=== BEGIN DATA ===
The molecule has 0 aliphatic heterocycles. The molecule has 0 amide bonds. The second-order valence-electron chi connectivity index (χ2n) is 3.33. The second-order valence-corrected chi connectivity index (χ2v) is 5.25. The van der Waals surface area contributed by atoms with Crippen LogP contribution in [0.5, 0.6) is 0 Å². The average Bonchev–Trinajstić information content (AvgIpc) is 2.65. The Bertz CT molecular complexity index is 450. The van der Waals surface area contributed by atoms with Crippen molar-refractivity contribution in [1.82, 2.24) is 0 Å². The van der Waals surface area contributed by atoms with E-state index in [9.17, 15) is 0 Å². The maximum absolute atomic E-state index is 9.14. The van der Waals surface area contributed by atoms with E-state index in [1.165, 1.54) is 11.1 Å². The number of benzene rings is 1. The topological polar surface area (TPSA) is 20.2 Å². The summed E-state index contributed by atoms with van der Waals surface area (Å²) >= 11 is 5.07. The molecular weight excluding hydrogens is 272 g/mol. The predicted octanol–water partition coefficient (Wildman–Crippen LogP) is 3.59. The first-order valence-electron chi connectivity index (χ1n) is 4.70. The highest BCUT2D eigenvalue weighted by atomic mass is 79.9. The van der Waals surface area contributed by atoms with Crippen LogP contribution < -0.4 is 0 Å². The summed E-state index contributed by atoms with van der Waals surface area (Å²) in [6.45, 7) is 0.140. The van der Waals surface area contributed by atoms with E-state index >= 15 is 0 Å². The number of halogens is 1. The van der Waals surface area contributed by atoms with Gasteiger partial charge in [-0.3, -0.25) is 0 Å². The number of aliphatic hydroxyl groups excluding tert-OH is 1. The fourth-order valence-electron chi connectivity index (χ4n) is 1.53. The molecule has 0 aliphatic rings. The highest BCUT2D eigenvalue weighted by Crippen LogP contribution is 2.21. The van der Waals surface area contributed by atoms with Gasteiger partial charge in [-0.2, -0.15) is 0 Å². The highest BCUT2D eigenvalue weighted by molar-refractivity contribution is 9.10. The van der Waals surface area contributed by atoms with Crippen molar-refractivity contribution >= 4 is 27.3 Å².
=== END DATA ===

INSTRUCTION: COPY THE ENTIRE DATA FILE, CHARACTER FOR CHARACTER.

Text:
The molecule has 0 aliphatic heterocycles. The molecule has 0 amide bonds. The second-order valence-electron chi connectivity index (χ2n) is 3.33. The second-order valence-corrected chi connectivity index (χ2v) is 5.25. The van der Waals surface area contributed by atoms with Crippen LogP contribution in [0.5, 0.6) is 0 Å². The average Bonchev–Trinajstić information content (AvgIpc) is 2.65. The Bertz CT molecular complexity index is 450. The van der Waals surface area contributed by atoms with Crippen molar-refractivity contribution in [1.82, 2.24) is 0 Å². The van der Waals surface area contributed by atoms with E-state index in [9.17, 15) is 0 Å². The maximum absolute atomic E-state index is 9.14. The van der Waals surface area contributed by atoms with E-state index in [1.165, 1.54) is 11.1 Å². The number of benzene rings is 1. The topological polar surface area (TPSA) is 20.2 Å². The summed E-state index contributed by atoms with van der Waals surface area (Å²) >= 11 is 5.07. The molecular weight excluding hydrogens is 272 g/mol. The predicted octanol–water partition coefficient (Wildman–Crippen LogP) is 3.59. The first-order valence-electron chi connectivity index (χ1n) is 4.70. The highest BCUT2D eigenvalue weighted by atomic mass is 79.9. The van der Waals surface area contributed by atoms with Crippen LogP contribution < -0.4 is 0 Å². The summed E-state index contributed by atoms with van der Waals surface area (Å²) in [6.45, 7) is 0.140. The van der Waals surface area contributed by atoms with E-state index >= 15 is 0 Å². The number of halogens is 1. The van der Waals surface area contributed by atoms with Gasteiger partial charge in [-0.3, -0.25) is 0 Å². The number of aliphatic hydroxyl groups excluding tert-OH is 1. The fourth-order valence-electron chi connectivity index (χ4n) is 1.53. The molecule has 0 aliphatic rings. The highest BCUT2D eigenvalue weighted by Crippen LogP contribution is 2.21. The van der Waals surface area contributed by atoms with Gasteiger partial charge in [-0.2, -0.15) is 0 Å². The highest BCUT2D eigenvalue weighted by molar-refractivity contribution is 9.10. The van der Waals surface area contributed by atoms with Crippen molar-refractivity contribution >= 4 is 27.3 Å².